Defendant was indicted in August 2004. Two weeks after posting bail on September 2, 2004, he was detained in Florida on other charges. He was transferred back to New Jersey at the end of November 2005. A February 14, 2006 trial date was set in accordance with the Interstate Agreement on Detainers (IAD), N.J.S.A. 2A:159A-1 to -15.

Thereafter, defendant moved to dismiss the indictment on the ground that the State failed to comply with the IAD. If a defendant with a detainer in New Jersey is serving a prison term in another state, the defendant may request that the New Jersey case be brought to trial through the IAD. Pursuant to N.J.S.A. 2A:159A-3(a), the defendant shall be brought to trial within 180 days after he shall have caused to be delivered to the prosecuting officer and the appropriate court of the prosecuting officer's jurisdiction written notice of the place of his imprisonment and his request for a final disposition to be made of the indictment, information or complaint: provided that for good cause shown in open court, the prisoner or his counsel being present, the court having jurisdiction of the matter may grant any necessary or reasonable continuance. The request of the prisoner shall be accompanied by a certificate of the appropriate official having custody of the prisoner, stating the term of commitment under which the prisoner is being held, the time already served, the time remaining to be served on the sentence, the amount of good time earned, the time of parole eligibility of the prisoner, and any decisions of the State parole agency relating to the prisoner. [Emphasis added.]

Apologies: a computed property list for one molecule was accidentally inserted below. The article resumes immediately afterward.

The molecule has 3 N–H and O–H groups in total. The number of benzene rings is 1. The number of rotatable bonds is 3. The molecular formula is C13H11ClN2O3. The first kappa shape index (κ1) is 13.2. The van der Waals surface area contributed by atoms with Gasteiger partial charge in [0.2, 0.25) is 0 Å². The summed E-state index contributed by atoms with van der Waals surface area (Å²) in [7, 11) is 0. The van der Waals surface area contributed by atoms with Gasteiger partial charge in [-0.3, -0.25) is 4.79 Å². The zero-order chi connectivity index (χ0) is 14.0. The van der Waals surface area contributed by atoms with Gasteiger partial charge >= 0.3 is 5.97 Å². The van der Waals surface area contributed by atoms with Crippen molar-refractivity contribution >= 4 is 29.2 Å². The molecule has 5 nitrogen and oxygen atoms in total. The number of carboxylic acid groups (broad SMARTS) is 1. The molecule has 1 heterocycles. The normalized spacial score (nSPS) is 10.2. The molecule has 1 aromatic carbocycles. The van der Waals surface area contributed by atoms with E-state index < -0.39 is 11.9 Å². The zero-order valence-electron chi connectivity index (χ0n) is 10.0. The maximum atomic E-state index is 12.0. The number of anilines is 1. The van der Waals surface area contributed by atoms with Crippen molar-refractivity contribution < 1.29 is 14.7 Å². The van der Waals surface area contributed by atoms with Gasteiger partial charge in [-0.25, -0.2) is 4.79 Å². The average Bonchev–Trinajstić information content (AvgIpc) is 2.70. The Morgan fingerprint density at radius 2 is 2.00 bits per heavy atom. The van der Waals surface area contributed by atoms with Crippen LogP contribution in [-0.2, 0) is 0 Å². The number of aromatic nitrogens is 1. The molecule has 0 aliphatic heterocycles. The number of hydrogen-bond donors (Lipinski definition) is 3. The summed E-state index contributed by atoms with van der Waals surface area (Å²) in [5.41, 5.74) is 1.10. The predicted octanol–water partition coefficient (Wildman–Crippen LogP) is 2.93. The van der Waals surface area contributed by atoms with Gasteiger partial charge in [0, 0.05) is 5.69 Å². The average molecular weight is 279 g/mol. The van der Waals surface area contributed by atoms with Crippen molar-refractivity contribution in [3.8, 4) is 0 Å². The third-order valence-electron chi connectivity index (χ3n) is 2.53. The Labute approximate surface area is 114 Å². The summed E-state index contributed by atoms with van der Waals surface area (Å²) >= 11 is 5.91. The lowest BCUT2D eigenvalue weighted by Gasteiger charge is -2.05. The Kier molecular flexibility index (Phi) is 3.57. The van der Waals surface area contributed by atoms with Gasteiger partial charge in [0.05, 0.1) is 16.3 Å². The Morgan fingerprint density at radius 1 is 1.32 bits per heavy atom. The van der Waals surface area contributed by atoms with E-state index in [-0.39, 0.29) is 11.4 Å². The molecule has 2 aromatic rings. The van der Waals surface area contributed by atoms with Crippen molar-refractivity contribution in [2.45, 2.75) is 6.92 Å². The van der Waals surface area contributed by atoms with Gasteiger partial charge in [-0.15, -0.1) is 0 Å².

The "caused to be delivered to the prosecuting officer and the appropriate court" language of the statute is generally accepted to mean within 180 days of the date on which the prosecutor receives a defendant's request for "final disposition." State v. Pero, 370 N.J. Super. 203, 212 (App. Div. 2004). If the matter is not tried within 180 days, the IAD requires dismissal of the indictment. Fex v. Michigan, 507 U.S. 43, 49-50, 113 S.Ct. 1085, 1089-90, 122 L.Ed. 2d 406, 413-14 (1993); State v. Ternaku, 156 N.J. Super. 30, 34 (App. Div.), certif. denied, 77 N.J. 479 (1978).

Here, defendant claims that he initiated his request under the IAD on March 3, 2005. He maintains that he made a subsequent demand for a speedy trial on June 10, 2005. Defendant was unable to provide any documentary evidence to corroborate his claims that notices had been initiated on March 3 and June 10, 2005. There is no dispute, however, that an IAD request was received by the Somerset County Prosecutor on July 25, 2005. The trial court acknowledged the July 25, 2005 date for accrual of defendant's claim for a final disposition within 180 days.

Defendant completed his Florida term of imprisonment on December 21, 2005, prior to expiration of the 180-day period.

Consequently, the trial court found that, even though defendant did not have a final disposition of the charges before the expiration of the 180 days, the IAD no longer applied after his December 21, 2005 release from Florida State Prison. State v. Rodriguez, 239 N.J. Super. 455, 458-59 (App. Div.), certif. denied, 122 N.J. 321 (1990); Carrion v. Pinto, 79 N.J. Super. 13, 16 (App. Div. 1963).

In this appeal, defendant argues:*fn1